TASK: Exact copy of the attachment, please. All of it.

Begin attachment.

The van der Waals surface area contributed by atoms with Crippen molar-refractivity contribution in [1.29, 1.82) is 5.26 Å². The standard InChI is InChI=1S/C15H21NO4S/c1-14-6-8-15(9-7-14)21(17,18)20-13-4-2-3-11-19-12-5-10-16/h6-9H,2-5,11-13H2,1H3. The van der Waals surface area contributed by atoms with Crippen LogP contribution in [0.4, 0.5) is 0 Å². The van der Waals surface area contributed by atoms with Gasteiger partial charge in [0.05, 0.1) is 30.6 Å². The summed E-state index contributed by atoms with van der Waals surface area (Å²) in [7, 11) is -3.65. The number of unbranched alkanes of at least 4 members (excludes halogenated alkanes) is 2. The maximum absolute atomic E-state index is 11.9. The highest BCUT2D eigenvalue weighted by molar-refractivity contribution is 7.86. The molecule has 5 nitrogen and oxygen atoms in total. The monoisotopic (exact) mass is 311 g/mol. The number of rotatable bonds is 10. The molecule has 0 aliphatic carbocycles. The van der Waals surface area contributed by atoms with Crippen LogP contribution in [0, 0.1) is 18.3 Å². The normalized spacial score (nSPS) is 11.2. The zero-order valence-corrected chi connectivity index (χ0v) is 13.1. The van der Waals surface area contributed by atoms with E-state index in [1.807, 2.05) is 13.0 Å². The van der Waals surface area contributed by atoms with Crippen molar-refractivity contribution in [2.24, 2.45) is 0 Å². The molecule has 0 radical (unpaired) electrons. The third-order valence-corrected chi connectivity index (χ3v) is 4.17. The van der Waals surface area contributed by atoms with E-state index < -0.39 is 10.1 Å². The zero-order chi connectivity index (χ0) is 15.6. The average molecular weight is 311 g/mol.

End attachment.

The van der Waals surface area contributed by atoms with Crippen molar-refractivity contribution in [1.29, 1.82) is 5.26 Å². The standard InChI is InChI=1S/C15H21NO4S/c1-14-6-8-15(9-7-14)21(17,18)20-13-4-2-3-11-19-12-5-10-16/h6-9H,2-5,11-13H2,1H3. The van der Waals surface area contributed by atoms with Crippen LogP contribution in [0.4, 0.5) is 0 Å². The van der Waals surface area contributed by atoms with Gasteiger partial charge in [0.05, 0.1) is 30.6 Å². The summed E-state index contributed by atoms with van der Waals surface area (Å²) in [7, 11) is -3.65. The number of unbranched alkanes of at least 4 members (excludes halogenated alkanes) is 2. The maximum absolute atomic E-state index is 11.9. The highest BCUT2D eigenvalue weighted by molar-refractivity contribution is 7.86. The molecule has 5 nitrogen and oxygen atoms in total. The monoisotopic (exact) mass is 311 g/mol. The number of rotatable bonds is 10. The molecule has 0 aliphatic carbocycles. The van der Waals surface area contributed by atoms with Crippen LogP contribution in [0, 0.1) is 18.3 Å². The normalized spacial score (nSPS) is 11.2. The zero-order valence-corrected chi connectivity index (χ0v) is 13.1. The van der Waals surface area contributed by atoms with E-state index in [1.807, 2.05) is 13.0 Å². The van der Waals surface area contributed by atoms with Crippen molar-refractivity contribution in [2.24, 2.45) is 0 Å². The molecule has 0 radical (unpaired) electrons. The third-order valence-corrected chi connectivity index (χ3v) is 4.17. The van der Waals surface area contributed by atoms with E-state index < -0.39 is 10.1 Å². The zero-order chi connectivity index (χ0) is 15.6. The average molecular weight is 311 g/mol.